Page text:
For most, more light is better. Try running with two headlamps, one on your head and one around your waist. This set-up will cast different angled shadows on the rocks, roots, bumps, and dips in the trail. You’ll also be able to turn one light off, still see the ground, and not blind your pacer, crew, or aid station volunteer. You’ll also be wearing your back-up light.

Murphy’s Law

We’re all familiar with the adage, “Anything that can go wrong, will go wrong.” Have you ever run out of nutrition or water during one of your races? No matter how much we pre-plan, stuff happens. Aid stations are farther apart than advertised, drop bags go missing, or once-reliable water sources are mysteriously turned off or dried up.

If you find yourself out of water or nutrition during an organized event, do not sacrifice your health for a race result. Slow your pace and effort until you are able to refuel. In dire circumstances, stop and take shelter along the course and wait for another runner to give or send for help.

What if you find your drop bag missing or the aid station is stocked with unfamiliar foods (almost guaranteed if you race internationally)? Remain calm and do not take this inconvenience out on the volunteers. You may just have to eat some new foods if you wish to continue. Chances are you’ll be fine if you do.

Fastest Known Time (FKT) attempts and self-supported adventure runs are gaining popularity. These kinds of outings are even more risky because they lack aid stations and are often done solo, with nobody tracking your whereabouts. We shouldn’t fear these grand treks, but here are some simple safety precautions:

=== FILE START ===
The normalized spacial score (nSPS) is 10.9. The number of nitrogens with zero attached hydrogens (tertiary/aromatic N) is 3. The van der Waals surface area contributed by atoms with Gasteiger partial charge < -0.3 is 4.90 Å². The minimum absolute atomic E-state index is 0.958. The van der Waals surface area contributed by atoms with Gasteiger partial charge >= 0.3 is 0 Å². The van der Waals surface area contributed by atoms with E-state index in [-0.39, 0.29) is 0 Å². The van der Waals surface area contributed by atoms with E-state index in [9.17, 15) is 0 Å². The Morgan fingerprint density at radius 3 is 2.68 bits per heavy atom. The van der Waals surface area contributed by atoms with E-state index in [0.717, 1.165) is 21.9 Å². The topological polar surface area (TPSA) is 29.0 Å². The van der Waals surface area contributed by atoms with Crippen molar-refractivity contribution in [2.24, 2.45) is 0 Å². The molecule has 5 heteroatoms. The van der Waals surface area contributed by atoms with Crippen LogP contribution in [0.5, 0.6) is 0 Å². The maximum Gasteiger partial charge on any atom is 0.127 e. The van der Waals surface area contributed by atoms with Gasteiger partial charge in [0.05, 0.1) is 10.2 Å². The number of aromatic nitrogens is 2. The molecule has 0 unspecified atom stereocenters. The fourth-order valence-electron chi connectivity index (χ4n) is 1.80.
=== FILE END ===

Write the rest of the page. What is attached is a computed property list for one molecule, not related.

• Submit a run plan (including the route, start time, and estimated finish time) to several family members or friends.
  • Take a well-prepared friend along with you.
  • Know the terrain and weather patterns.
  • Carry a personal locator beacon.
  • Pack more food, batteries, and clothes than you think you’ll need and know how to use a reliable water purifying system.

Trailside Litter

We’ve all seen litter on the trails, a used gel wrapper, a wadded tissue, banana peels, or an orange skin. What do you do? Whether you’re running first or last, you pick up the trash and you most certainly don’t add to the mess. There is such a thing as trail karma, and I invite you to test the theory. Next time you’re at a race or on your favorite trail and see someone else’s garbage, pick it up. You’ll be glad you did.